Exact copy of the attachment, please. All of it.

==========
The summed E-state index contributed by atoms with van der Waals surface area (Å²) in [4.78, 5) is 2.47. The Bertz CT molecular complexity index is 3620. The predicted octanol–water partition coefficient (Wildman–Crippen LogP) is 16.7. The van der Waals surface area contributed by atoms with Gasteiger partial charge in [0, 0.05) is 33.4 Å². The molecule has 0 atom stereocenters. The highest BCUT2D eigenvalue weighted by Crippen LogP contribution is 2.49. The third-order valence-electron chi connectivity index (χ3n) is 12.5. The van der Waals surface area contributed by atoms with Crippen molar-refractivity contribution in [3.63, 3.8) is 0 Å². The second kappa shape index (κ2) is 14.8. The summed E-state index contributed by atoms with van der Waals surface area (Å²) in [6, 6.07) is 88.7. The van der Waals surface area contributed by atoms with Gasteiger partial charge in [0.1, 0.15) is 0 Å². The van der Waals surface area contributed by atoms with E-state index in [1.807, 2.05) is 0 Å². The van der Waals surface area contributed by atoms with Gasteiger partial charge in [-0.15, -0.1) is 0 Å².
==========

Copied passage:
The summed E-state index contributed by atoms with van der Waals surface area (Å²) in [4.78, 5) is 2.47. The Bertz CT molecular complexity index is 3620. The predicted octanol–water partition coefficient (Wildman–Crippen LogP) is 16.7. The van der Waals surface area contributed by atoms with Gasteiger partial charge in [0, 0.05) is 33.4 Å². The molecule has 0 atom stereocenters. The highest BCUT2D eigenvalue weighted by Crippen LogP contribution is 2.49. The third-order valence-electron chi connectivity index (χ3n) is 12.5. The van der Waals surface area contributed by atoms with Crippen molar-refractivity contribution in [3.63, 3.8) is 0 Å². The second kappa shape index (κ2) is 14.8. The summed E-state index contributed by atoms with van der Waals surface area (Å²) in [6, 6.07) is 88.7. The van der Waals surface area contributed by atoms with Gasteiger partial charge in [0.1, 0.15) is 0 Å². The van der Waals surface area contributed by atoms with E-state index in [1.807, 2.05) is 0 Å². The van der Waals surface area contributed by atoms with Gasteiger partial charge in [-0.15, -0.1) is 0 Å².